5. But The House Looks Drastically Different Than It Does On Screen
The real house on Ocean Avenue is actually turned on its side.
From the street, you can only see the side of the home, most of which is blocked by a large tree. You can’t see the front door well at all, because it faces the driveway. This is a little added privacy for the family that lives there now.
One of the most iconic features of the house is attic windows that look like “eyes.” Those windows, which showed up in both movies, have since been replaced by regular square-shaped windows.
6. The House Sold For $850,000 — And That's A Serious Markdown
Gwendolyn Plummer for LittleThings
In November 2016, the house on Ocean Avenue sold for a whopping $850,000, as reported by Long Island’s local newspaper, Newsday.
The family who sold the house had bought it in 2010 for $950,000, a markdown from the $1.15 million that it was originally listed for.
7. It's Not Really A Tourist Attraction
Because there is a family living in the home, you can’t just stop by and visit. And you definitely can’t go inside.
I’ve heard plenty of people say that the homeowners would make a ton of money if they opened it up for tours on Halloween, but there seems to be no interest in that. Out of respect for the DeFeo family, I think that’s a good choice.
8. But People Visit Anyway
There’s not much to see, but people take trips to Amityville to catch a glimpse of the legendary home anyway.
I have driven past the home three times. Once, I was with family friends from out of town who wanted to take a look. I parked on a side street (Ocean Avenue is actually a pretty busy road) so they could get a look. I stayed inside the car, but when my family friends came back inside they told me they’d met someone else who’d come from another state just to see the house. This is not uncommon, although I’m sure the people who live there now aren’t too happy about it.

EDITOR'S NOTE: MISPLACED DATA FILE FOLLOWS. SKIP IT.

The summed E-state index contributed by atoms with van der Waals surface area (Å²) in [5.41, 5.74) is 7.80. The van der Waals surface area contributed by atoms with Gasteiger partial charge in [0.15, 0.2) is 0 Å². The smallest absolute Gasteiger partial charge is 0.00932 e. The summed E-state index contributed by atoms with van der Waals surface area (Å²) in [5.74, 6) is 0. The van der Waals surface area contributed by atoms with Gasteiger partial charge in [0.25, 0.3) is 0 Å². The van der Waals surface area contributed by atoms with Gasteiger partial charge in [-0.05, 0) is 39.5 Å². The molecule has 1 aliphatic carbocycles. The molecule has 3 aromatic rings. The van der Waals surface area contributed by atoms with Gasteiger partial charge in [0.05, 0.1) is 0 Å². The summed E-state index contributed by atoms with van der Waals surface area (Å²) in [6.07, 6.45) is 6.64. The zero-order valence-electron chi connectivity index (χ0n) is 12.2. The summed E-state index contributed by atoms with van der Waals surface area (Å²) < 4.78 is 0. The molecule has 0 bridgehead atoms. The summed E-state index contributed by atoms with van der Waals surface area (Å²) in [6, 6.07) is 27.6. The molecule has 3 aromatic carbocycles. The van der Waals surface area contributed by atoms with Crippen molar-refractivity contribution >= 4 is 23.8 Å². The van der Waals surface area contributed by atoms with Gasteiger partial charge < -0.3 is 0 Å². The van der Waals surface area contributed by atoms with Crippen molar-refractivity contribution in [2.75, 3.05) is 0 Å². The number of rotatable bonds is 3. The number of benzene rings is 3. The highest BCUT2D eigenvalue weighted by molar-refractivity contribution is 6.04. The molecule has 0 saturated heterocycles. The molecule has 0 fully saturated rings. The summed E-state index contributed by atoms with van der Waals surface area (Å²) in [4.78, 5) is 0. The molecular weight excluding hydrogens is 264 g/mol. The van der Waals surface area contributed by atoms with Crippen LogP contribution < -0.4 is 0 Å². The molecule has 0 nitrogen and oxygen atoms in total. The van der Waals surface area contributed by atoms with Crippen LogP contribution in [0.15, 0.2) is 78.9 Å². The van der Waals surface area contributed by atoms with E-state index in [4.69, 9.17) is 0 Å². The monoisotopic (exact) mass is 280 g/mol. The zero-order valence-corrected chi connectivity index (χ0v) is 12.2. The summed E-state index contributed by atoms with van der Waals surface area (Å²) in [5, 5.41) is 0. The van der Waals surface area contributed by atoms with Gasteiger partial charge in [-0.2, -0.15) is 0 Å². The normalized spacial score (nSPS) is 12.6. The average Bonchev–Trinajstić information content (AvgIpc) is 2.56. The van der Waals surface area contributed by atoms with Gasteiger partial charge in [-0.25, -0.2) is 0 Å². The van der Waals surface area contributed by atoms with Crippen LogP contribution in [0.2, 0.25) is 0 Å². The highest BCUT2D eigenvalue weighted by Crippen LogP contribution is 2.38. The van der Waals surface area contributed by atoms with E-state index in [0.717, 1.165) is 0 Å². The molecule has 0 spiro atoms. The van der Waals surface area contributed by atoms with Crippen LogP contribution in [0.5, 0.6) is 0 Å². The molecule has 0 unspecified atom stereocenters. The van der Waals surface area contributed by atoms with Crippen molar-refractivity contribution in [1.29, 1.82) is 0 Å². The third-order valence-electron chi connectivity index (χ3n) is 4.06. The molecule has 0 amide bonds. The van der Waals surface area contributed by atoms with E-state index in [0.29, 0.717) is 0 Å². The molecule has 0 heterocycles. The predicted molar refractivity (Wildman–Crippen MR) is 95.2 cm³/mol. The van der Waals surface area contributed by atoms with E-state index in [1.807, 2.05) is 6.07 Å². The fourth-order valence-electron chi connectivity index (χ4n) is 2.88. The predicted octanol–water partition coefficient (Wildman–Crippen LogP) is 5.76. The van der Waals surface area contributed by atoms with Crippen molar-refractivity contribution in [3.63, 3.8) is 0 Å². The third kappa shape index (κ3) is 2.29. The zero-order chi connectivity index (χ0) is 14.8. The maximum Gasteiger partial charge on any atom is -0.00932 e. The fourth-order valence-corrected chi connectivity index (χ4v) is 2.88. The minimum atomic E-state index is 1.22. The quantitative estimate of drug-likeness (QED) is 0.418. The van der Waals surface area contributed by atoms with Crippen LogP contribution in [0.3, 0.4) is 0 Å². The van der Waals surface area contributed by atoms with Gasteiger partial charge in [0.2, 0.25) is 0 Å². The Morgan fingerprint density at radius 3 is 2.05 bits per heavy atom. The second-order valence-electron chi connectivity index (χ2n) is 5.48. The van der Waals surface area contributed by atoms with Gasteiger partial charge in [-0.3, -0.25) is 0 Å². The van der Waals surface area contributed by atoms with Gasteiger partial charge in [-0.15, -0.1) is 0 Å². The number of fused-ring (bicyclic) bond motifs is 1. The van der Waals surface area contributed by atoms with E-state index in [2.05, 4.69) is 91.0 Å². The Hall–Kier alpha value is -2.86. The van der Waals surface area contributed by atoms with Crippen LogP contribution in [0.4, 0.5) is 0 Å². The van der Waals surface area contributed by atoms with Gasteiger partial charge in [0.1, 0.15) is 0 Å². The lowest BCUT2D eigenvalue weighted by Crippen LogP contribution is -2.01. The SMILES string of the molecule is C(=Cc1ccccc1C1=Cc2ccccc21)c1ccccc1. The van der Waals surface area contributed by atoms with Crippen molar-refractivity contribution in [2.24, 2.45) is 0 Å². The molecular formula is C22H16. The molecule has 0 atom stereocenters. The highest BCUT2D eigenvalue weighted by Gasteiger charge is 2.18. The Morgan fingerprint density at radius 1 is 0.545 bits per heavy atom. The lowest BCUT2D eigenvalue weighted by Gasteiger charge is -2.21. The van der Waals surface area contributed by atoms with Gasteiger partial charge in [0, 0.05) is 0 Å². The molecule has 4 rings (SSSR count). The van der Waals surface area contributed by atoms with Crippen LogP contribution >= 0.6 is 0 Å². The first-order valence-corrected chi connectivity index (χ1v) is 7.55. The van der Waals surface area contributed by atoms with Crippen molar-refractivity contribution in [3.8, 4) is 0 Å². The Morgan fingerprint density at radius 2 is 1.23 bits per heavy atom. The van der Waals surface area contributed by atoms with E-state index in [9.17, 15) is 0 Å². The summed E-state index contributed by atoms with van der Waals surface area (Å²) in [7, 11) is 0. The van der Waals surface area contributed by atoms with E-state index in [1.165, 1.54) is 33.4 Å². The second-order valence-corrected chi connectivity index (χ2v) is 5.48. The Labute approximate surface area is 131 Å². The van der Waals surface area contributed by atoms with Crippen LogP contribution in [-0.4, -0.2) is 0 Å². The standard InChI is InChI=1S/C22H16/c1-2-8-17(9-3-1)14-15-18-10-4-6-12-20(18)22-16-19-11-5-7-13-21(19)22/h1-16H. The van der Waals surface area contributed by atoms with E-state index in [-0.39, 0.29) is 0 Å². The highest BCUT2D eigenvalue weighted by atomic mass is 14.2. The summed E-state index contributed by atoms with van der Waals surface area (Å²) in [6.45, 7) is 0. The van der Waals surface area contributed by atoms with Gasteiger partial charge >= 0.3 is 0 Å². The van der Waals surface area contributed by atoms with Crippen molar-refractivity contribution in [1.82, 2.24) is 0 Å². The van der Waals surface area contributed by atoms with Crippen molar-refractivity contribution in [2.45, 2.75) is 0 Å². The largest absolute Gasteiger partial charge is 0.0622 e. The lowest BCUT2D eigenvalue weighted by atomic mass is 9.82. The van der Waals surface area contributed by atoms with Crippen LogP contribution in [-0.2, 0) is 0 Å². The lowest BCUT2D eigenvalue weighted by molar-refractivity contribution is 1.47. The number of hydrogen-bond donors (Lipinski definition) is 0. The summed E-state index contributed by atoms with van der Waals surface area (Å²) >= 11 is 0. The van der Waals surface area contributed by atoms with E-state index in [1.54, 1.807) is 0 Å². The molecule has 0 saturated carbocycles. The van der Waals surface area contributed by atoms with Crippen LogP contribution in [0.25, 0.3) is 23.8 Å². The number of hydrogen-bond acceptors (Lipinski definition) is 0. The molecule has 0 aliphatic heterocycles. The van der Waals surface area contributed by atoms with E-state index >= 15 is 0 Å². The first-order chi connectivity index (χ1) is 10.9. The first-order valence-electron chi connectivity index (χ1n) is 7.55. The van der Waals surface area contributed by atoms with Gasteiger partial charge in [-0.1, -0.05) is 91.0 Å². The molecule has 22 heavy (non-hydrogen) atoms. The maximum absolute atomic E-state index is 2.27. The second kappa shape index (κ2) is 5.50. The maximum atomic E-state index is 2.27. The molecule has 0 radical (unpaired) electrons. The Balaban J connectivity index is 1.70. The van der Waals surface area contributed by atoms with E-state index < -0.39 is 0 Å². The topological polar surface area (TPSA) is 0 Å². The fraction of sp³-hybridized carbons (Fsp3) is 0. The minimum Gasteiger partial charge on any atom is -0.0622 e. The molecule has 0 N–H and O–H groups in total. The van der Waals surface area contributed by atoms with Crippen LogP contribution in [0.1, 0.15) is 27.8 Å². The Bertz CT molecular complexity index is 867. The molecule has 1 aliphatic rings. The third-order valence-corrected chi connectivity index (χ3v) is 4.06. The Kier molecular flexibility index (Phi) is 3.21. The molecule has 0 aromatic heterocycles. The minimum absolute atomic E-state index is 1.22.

9. The House Is Actually Waterside In A Rich Town
Gwendolyn Plummer for LittleThings
Amityville itself is a peaceful, wealthy, sleepy suburb of New York City. There’s a gorgeous town center nearby, and plenty of stunning houses and cute, treelined streets to stroll down.
According to Newsday, the house is a five-bedroom, three-and-a-half-bath home. It is 5,000 square feet, and sits on .27 of an acre. It even comes with a boathouse and a slip, as it backs right onto the Amityville River.
All in all, it sounds like a lovely place to call home.
The story behind The Amityville Horror has captivated audiences for over three decades now. Even if not all of it is true, it still makes for quite the ghost story.
Still, for the sake of the victims of the Amityville murders, I think it’s important to remember what’s true and what’s just a story.